Scottish Bishops Ask Britain to "Welcome the Stranger"

Call for a Reconsider of Asylum and Immigration Policies

Print Friendly, PDF & Email
Share this Entry

GLASGOW, Scotland, DEC. 20, 2004 ( Scotland’s Catholic bishops are pressing for asylum and immigration reform this Christmas.

Richard McCready, national secretary of the Scottish Catholic Justice and Peace Commission, has written to the new Home Secretary Charles Clarke asking him to reconsider the government’s policy toward asylum.

«We believe that we have a duty to welcome the stranger in our midst,» said McCready in a letter that highlighted the work the commission has done in campaigning for fairer treatment for asylum seekers.

«We believe that behind the statistics and headlines about asylum and immigration we must remember that we are dealing with real people. These are real people who are often deeply damaged by the process which leads to them seek asylum,» wrote McCready.

In a Christmas message to be broadcast on Radio 4 on Christmas Day, Cardinal Keith O’Brien will also criticize the United Kingdom’s asylum and immigration system, especially the «incarceration» of children in detention centers such as Dungavel.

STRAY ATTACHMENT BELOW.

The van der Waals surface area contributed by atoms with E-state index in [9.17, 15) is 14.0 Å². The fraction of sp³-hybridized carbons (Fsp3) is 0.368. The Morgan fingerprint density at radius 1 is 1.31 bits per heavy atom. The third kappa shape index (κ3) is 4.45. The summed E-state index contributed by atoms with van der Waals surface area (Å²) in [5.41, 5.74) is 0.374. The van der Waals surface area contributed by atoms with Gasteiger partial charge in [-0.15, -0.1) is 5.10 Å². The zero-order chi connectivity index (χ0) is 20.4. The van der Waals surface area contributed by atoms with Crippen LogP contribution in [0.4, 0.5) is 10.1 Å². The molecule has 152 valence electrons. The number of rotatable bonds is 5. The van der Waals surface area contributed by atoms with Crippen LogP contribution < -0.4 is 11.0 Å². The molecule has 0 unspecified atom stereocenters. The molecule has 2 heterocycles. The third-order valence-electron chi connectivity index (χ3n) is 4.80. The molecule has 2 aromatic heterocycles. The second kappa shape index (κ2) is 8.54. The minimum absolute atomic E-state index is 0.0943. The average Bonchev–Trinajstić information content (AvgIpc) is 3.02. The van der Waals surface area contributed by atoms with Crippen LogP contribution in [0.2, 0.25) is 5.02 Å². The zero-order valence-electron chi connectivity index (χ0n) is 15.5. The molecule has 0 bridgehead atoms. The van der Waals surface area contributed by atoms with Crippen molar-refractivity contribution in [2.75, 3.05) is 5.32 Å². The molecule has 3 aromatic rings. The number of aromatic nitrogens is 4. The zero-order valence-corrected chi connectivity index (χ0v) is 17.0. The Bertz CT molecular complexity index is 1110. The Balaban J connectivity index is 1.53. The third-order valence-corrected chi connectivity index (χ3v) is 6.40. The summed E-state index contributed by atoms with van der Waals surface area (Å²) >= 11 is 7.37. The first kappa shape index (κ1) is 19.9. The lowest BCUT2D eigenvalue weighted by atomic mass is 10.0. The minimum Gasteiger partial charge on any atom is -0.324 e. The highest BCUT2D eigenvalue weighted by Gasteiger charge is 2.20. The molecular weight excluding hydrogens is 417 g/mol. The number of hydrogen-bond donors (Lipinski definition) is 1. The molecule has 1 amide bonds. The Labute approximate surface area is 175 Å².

Cardinal O’Brien is a member of the Pontifical Council for Migrants and Travelers.

He will ask in his broadcast: «How do we welcome strangers? In our detention centers for asylum seekers, refugees including children are virtually incarcerated there while their petitions for asylum in our country are scrutinized, sometimes taking weeks and months. While many of us enjoy an abundance of good things,¬ how willing are we to share these good things with others?»

Bishop Peter Moran, the newly appointed president of the Scottish episcopate’s Justice and Peace Commission, wrote a letter for the day of prayer for justice and peace which will be celebrated Jan. 2, feast of the Epiphany.

In the letter he asks the faithful to take the sign of peace that they make in Mass and «extend that personal attitude of justice and peace into our contacts, into our community and into our country.»

«God will bless such small beginnings, and in his strength we can change our society and change our world,» he said. «And those of us who are influential people can, and should, do more.»

Print Friendly, PDF & Email
Share this Entry


Support ZENIT

If you liked this article, support ZENIT now with a donation